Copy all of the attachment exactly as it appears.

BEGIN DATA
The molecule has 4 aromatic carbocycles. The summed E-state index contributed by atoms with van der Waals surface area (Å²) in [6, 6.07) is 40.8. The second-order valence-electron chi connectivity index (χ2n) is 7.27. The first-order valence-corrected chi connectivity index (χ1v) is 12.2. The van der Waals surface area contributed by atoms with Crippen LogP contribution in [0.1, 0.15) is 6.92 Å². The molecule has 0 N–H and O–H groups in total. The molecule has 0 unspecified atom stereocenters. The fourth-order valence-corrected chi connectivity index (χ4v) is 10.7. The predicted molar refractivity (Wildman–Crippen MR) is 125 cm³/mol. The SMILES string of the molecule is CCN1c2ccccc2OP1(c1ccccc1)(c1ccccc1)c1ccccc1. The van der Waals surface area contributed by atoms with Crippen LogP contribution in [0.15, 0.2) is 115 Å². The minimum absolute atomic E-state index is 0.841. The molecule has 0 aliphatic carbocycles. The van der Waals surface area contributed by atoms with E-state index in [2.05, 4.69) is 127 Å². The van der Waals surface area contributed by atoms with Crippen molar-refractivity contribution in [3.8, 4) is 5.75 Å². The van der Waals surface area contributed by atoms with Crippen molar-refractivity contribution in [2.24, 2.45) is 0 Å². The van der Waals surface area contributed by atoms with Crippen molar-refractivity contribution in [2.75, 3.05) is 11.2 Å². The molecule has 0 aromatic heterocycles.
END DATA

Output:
The molecule has 4 aromatic carbocycles. The summed E-state index contributed by atoms with van der Waals surface area (Å²) in [6, 6.07) is 40.8. The second-order valence-electron chi connectivity index (χ2n) is 7.27. The first-order valence-corrected chi connectivity index (χ1v) is 12.2. The van der Waals surface area contributed by atoms with Crippen LogP contribution in [0.1, 0.15) is 6.92 Å². The molecule has 0 N–H and O–H groups in total. The molecule has 0 unspecified atom stereocenters. The fourth-order valence-corrected chi connectivity index (χ4v) is 10.7. The predicted molar refractivity (Wildman–Crippen MR) is 125 cm³/mol. The SMILES string of the molecule is CCN1c2ccccc2OP1(c1ccccc1)(c1ccccc1)c1ccccc1. The van der Waals surface area contributed by atoms with Crippen LogP contribution in [0.15, 0.2) is 115 Å². The minimum absolute atomic E-state index is 0.841. The molecule has 0 aliphatic carbocycles. The van der Waals surface area contributed by atoms with E-state index in [2.05, 4.69) is 127 Å². The van der Waals surface area contributed by atoms with Crippen molar-refractivity contribution in [3.8, 4) is 5.75 Å². The van der Waals surface area contributed by atoms with Crippen molar-refractivity contribution in [2.24, 2.45) is 0 Å². The van der Waals surface area contributed by atoms with Crippen molar-refractivity contribution in [2.75, 3.05) is 11.2 Å². The molecule has 0 aromatic heterocycles.